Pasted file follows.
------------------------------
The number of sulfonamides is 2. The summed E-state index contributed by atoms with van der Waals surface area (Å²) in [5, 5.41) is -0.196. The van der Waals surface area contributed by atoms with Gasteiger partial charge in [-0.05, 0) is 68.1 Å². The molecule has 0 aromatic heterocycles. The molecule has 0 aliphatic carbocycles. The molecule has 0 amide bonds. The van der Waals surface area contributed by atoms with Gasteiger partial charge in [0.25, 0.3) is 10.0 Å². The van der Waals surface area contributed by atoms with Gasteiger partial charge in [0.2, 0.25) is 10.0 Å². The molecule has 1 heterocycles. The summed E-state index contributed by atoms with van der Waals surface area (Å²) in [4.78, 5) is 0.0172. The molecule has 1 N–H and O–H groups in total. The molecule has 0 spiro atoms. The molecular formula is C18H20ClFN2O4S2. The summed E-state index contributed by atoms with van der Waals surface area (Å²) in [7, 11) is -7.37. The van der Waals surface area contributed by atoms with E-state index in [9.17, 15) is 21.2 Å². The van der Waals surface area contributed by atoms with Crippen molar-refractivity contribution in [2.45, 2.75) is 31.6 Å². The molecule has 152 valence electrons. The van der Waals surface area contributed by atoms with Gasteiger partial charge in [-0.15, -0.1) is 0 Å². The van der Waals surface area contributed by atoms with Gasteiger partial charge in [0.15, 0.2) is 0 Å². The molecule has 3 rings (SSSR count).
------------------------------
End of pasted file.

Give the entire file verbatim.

The number of sulfonamides is 2. The summed E-state index contributed by atoms with van der Waals surface area (Å²) in [5, 5.41) is -0.196. The van der Waals surface area contributed by atoms with Gasteiger partial charge in [-0.05, 0) is 68.1 Å². The molecule has 0 aromatic heterocycles. The molecule has 0 aliphatic carbocycles. The molecule has 0 amide bonds. The van der Waals surface area contributed by atoms with Gasteiger partial charge in [0.25, 0.3) is 10.0 Å². The van der Waals surface area contributed by atoms with Gasteiger partial charge in [0.2, 0.25) is 10.0 Å². The molecule has 1 heterocycles. The summed E-state index contributed by atoms with van der Waals surface area (Å²) in [4.78, 5) is 0.0172. The molecule has 1 N–H and O–H groups in total. The molecule has 0 spiro atoms. The molecular formula is C18H20ClFN2O4S2. The summed E-state index contributed by atoms with van der Waals surface area (Å²) in [7, 11) is -7.37. The van der Waals surface area contributed by atoms with E-state index in [9.17, 15) is 21.2 Å². The van der Waals surface area contributed by atoms with Crippen molar-refractivity contribution in [2.45, 2.75) is 31.6 Å². The molecule has 152 valence electrons. The van der Waals surface area contributed by atoms with Gasteiger partial charge in [-0.15, -0.1) is 0 Å². The van der Waals surface area contributed by atoms with Gasteiger partial charge in [0.15, 0.2) is 0 Å². The molecule has 3 rings (SSSR count).